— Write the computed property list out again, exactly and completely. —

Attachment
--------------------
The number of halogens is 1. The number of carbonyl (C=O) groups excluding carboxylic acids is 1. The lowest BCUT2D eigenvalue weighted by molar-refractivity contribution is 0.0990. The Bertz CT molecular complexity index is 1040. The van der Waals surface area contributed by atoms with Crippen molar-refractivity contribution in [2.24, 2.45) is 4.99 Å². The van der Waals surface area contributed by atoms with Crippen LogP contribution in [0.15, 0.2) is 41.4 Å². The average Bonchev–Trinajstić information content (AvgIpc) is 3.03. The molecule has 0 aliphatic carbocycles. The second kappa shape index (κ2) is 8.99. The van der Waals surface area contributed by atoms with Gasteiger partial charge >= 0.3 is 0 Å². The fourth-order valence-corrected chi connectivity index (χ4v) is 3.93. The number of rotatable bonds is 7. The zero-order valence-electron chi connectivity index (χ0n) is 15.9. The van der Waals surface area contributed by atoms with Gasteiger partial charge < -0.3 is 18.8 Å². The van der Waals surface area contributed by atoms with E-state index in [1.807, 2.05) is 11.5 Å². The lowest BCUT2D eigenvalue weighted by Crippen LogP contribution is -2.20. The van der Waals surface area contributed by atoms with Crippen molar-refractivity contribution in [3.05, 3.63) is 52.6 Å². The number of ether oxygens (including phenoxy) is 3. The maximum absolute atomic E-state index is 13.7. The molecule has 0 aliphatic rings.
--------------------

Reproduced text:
The number of halogens is 1. The number of carbonyl (C=O) groups excluding carboxylic acids is 1. The lowest BCUT2D eigenvalue weighted by molar-refractivity contribution is 0.0990. The Bertz CT molecular complexity index is 1040. The van der Waals surface area contributed by atoms with Crippen molar-refractivity contribution in [2.24, 2.45) is 4.99 Å². The van der Waals surface area contributed by atoms with Crippen LogP contribution in [0.15, 0.2) is 41.4 Å². The average Bonchev–Trinajstić information content (AvgIpc) is 3.03. The molecule has 0 aliphatic carbocycles. The second kappa shape index (κ2) is 8.99. The van der Waals surface area contributed by atoms with Gasteiger partial charge >= 0.3 is 0 Å². The fourth-order valence-corrected chi connectivity index (χ4v) is 3.93. The number of rotatable bonds is 7. The zero-order valence-electron chi connectivity index (χ0n) is 15.9. The van der Waals surface area contributed by atoms with Gasteiger partial charge < -0.3 is 18.8 Å². The van der Waals surface area contributed by atoms with E-state index in [1.807, 2.05) is 11.5 Å². The lowest BCUT2D eigenvalue weighted by Crippen LogP contribution is -2.20. The van der Waals surface area contributed by atoms with Crippen molar-refractivity contribution in [3.05, 3.63) is 52.6 Å². The number of ether oxygens (including phenoxy) is 3. The maximum absolute atomic E-state index is 13.7. The molecule has 0 aliphatic rings.